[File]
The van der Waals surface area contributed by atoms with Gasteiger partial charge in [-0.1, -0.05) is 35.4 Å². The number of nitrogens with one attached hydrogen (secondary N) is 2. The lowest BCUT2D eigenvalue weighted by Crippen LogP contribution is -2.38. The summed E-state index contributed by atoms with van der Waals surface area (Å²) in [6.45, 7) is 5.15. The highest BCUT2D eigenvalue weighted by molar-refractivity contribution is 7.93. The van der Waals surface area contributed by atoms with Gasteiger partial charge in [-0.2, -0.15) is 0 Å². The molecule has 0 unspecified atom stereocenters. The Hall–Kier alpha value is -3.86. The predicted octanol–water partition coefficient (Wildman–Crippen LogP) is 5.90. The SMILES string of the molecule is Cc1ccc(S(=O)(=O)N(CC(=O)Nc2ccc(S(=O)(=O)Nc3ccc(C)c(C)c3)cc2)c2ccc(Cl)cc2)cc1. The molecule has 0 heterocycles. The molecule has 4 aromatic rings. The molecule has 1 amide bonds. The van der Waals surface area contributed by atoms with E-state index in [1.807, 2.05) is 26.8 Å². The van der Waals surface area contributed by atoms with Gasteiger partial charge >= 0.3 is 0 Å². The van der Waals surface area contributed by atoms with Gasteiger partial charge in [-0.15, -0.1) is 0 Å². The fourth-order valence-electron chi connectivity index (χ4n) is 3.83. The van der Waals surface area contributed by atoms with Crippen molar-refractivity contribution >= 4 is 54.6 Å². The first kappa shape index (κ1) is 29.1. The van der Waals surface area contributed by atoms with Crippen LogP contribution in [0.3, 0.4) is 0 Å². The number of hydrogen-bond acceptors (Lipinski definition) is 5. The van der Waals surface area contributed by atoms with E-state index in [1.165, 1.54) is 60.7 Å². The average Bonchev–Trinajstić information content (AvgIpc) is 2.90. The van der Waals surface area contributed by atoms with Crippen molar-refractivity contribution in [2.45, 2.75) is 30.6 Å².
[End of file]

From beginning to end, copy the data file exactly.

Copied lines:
The van der Waals surface area contributed by atoms with Gasteiger partial charge in [-0.1, -0.05) is 35.4 Å². The number of nitrogens with one attached hydrogen (secondary N) is 2. The lowest BCUT2D eigenvalue weighted by Crippen LogP contribution is -2.38. The summed E-state index contributed by atoms with van der Waals surface area (Å²) in [6.45, 7) is 5.15. The highest BCUT2D eigenvalue weighted by molar-refractivity contribution is 7.93. The van der Waals surface area contributed by atoms with Gasteiger partial charge in [-0.2, -0.15) is 0 Å². The molecule has 0 unspecified atom stereocenters. The Hall–Kier alpha value is -3.86. The predicted octanol–water partition coefficient (Wildman–Crippen LogP) is 5.90. The SMILES string of the molecule is Cc1ccc(S(=O)(=O)N(CC(=O)Nc2ccc(S(=O)(=O)Nc3ccc(C)c(C)c3)cc2)c2ccc(Cl)cc2)cc1. The molecule has 0 heterocycles. The molecule has 4 aromatic rings. The molecule has 1 amide bonds. The van der Waals surface area contributed by atoms with E-state index in [1.807, 2.05) is 26.8 Å². The van der Waals surface area contributed by atoms with Gasteiger partial charge >= 0.3 is 0 Å². The van der Waals surface area contributed by atoms with Gasteiger partial charge in [-0.15, -0.1) is 0 Å². The fourth-order valence-electron chi connectivity index (χ4n) is 3.83. The van der Waals surface area contributed by atoms with Crippen molar-refractivity contribution >= 4 is 54.6 Å². The first kappa shape index (κ1) is 29.1. The van der Waals surface area contributed by atoms with Crippen LogP contribution in [0.3, 0.4) is 0 Å². The number of hydrogen-bond acceptors (Lipinski definition) is 5. The van der Waals surface area contributed by atoms with E-state index in [1.165, 1.54) is 60.7 Å². The average Bonchev–Trinajstić information content (AvgIpc) is 2.90. The van der Waals surface area contributed by atoms with Crippen molar-refractivity contribution in [2.45, 2.75) is 30.6 Å².